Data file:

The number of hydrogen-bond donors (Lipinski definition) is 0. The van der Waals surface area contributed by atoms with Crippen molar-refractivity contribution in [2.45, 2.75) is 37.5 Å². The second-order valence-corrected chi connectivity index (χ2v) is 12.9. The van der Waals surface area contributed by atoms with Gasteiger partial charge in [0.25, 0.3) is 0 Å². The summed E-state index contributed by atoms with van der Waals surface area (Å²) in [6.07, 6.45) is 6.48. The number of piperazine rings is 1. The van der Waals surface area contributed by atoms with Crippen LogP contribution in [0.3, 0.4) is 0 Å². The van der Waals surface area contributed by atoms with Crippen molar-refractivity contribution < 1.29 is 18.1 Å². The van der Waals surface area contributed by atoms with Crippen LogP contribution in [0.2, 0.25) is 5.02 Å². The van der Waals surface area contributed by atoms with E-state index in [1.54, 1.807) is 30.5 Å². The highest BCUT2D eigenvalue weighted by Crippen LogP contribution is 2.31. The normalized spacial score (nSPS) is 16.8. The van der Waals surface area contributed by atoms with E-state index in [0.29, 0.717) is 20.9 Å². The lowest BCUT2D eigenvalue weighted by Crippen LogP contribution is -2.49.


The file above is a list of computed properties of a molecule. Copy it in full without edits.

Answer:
The number of hydrogen-bond donors (Lipinski definition) is 0. The van der Waals surface area contributed by atoms with Crippen molar-refractivity contribution in [2.45, 2.75) is 37.5 Å². The second-order valence-corrected chi connectivity index (χ2v) is 12.9. The van der Waals surface area contributed by atoms with Gasteiger partial charge in [0.25, 0.3) is 0 Å². The summed E-state index contributed by atoms with van der Waals surface area (Å²) in [6.07, 6.45) is 6.48. The number of piperazine rings is 1. The van der Waals surface area contributed by atoms with Crippen LogP contribution in [0.3, 0.4) is 0 Å². The van der Waals surface area contributed by atoms with Crippen molar-refractivity contribution < 1.29 is 18.1 Å². The van der Waals surface area contributed by atoms with Crippen LogP contribution in [0.2, 0.25) is 5.02 Å². The van der Waals surface area contributed by atoms with E-state index in [1.54, 1.807) is 30.5 Å². The highest BCUT2D eigenvalue weighted by Crippen LogP contribution is 2.31. The normalized spacial score (nSPS) is 16.8. The van der Waals surface area contributed by atoms with E-state index in [0.29, 0.717) is 20.9 Å². The lowest BCUT2D eigenvalue weighted by Crippen LogP contribution is -2.49.